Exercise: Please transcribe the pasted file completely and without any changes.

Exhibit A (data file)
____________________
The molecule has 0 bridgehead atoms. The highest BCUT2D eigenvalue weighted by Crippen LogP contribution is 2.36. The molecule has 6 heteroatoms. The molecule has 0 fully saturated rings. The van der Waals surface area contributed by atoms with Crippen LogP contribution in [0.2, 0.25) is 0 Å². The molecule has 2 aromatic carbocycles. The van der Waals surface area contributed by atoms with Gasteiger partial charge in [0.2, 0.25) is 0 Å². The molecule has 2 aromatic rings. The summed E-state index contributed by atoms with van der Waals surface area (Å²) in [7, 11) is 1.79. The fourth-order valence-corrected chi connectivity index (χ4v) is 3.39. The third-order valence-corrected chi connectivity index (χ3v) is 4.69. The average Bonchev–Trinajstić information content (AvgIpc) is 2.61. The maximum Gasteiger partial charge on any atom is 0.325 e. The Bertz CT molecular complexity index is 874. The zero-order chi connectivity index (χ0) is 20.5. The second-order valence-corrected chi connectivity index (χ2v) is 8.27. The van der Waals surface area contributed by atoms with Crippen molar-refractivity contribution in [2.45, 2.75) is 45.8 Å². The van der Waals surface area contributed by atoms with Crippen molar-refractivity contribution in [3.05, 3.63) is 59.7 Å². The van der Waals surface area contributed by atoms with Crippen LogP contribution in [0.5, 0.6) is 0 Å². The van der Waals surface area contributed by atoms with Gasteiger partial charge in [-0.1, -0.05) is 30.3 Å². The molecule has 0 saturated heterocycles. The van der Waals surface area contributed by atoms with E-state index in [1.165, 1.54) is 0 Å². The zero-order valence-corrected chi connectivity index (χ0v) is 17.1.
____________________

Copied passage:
The molecule has 0 bridgehead atoms. The highest BCUT2D eigenvalue weighted by Crippen LogP contribution is 2.36. The molecule has 6 heteroatoms. The molecule has 0 fully saturated rings. The van der Waals surface area contributed by atoms with Crippen LogP contribution in [0.2, 0.25) is 0 Å². The molecule has 2 aromatic carbocycles. The van der Waals surface area contributed by atoms with Gasteiger partial charge in [0.2, 0.25) is 0 Å². The molecule has 2 aromatic rings. The summed E-state index contributed by atoms with van der Waals surface area (Å²) in [7, 11) is 1.79. The fourth-order valence-corrected chi connectivity index (χ4v) is 3.39. The third-order valence-corrected chi connectivity index (χ3v) is 4.69. The average Bonchev–Trinajstić information content (AvgIpc) is 2.61. The maximum Gasteiger partial charge on any atom is 0.325 e. The Bertz CT molecular complexity index is 874. The zero-order chi connectivity index (χ0) is 20.5. The second-order valence-corrected chi connectivity index (χ2v) is 8.27. The van der Waals surface area contributed by atoms with Crippen molar-refractivity contribution in [2.45, 2.75) is 45.8 Å². The van der Waals surface area contributed by atoms with Crippen molar-refractivity contribution in [3.05, 3.63) is 59.7 Å². The van der Waals surface area contributed by atoms with Crippen LogP contribution in [0.5, 0.6) is 0 Å². The van der Waals surface area contributed by atoms with Gasteiger partial charge in [-0.1, -0.05) is 30.3 Å². The molecule has 0 saturated heterocycles. The van der Waals surface area contributed by atoms with E-state index in [1.165, 1.54) is 0 Å². The zero-order valence-corrected chi connectivity index (χ0v) is 17.1.